Curtis M. Pearsall
by Curtis M. Pearsall, CPCU, AIAF, CPIA President – Pearsall Associates, Inc.
When many individuals in agency management think of errors-and-omissions (E&O) loss prevention, the main thoughts probably center around documentation, exposure analysis, proposals and policy checking, to name a few. These issues, after all, play a critical role – good or bad – if the agency becomes involved in E&O litigation.
Ironically, an area that does not receive the proper level of attention is human resources (HR), which should have a much greater role than just the completion of paperwork when someone is hired or terminated, the tracking of vacation days, and the handling of the agency’s benefits program. Because, as the saying goes, “insurance agencies don’t make mistakes, people do,” wouldn’t it make sense to include the area that’s heavily involved in the selection and training of people?
HR plays a key role in recruiting the right people and fostering a culture based on integrity, client service and quality management. Areas where your HR department should have its hand in the development of a strong E&O culture and commitment include:
Job descriptions. Without these, there may be a disconnect on the responsibilities and expectations of each staff member, with some doing what they believe their job is as opposed to what the actual expectations are. Most management will state, “I just need the staff to do their jobs.” For this to have a greater chance of being a reality, it would make sense to have a document that advises employees on what their jobs are.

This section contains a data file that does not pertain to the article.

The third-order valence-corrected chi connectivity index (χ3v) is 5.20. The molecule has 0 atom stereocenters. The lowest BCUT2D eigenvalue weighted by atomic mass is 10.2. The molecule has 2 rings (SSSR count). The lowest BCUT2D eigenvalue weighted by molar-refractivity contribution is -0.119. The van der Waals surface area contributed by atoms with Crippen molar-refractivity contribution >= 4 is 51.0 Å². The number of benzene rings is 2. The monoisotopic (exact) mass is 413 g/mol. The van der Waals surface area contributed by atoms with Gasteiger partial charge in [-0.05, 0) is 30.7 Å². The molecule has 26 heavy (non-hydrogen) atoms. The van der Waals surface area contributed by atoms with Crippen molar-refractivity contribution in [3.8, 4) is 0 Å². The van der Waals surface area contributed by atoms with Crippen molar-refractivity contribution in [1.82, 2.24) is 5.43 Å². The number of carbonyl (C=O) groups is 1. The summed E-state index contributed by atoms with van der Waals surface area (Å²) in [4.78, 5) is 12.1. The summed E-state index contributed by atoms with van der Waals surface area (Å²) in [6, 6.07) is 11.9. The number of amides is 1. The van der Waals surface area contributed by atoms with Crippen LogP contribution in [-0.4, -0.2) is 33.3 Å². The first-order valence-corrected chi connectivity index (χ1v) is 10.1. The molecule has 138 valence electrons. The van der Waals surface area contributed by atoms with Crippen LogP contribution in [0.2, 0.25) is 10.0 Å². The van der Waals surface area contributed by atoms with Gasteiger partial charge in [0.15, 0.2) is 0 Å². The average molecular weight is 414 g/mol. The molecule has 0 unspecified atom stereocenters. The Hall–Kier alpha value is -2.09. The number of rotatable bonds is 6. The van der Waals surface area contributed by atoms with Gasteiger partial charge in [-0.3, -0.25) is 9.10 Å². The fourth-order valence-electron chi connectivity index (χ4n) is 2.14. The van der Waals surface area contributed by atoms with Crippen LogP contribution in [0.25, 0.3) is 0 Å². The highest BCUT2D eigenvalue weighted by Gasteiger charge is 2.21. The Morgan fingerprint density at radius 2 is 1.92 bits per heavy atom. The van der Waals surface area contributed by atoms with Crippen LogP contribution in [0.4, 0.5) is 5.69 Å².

While most job descriptions will include job duties and responsibilities, qualifications, etc., consider adding a statement such as, “the employee is responsible for adherence to the stated expectations and procedures of the agency in the area of E&O loss prevention.”
Ensuring the firm is properly staffed with qualified individuals. Having the right people greatly determines an agency’s success. Recruiting and the identification of “tomorrow’s employees” are vital.
Staff training. This is essential and should be an ongoing objective, not just when a new employee starts. There are many training opportunities including courses (electronic and classroom) on topics such as products, technology, sales, customer service, and others. In addition, industry publications are excellent training sources. With constant changes in the industry, the agency should have programs in place to provide the staff with the necessary knowledge and skills.
Performance appraisals. The staff needs to grow for the agency to grow. Performance reviews should be done at least annually and contain goals for the following year that enhance the agency’s overall E&O culture.
Don’t underestimate the impact
Does your agency have any employees working remotely? If so, HR should ensure that policies and procedures are developed to address situations that may arise with remote workers. These employees are subject to the same standards of quality service as their onsite co-workers.
If the agency uses independent contractors to fill any roles, these workers should be managed in compliance with applicable laws and regulations, and there should be a written agreement that details expectations and processes.
Agency management should not underestimate the impact HR can have on taking the agency to the next level of E&O commitment. It is more important than many may believe.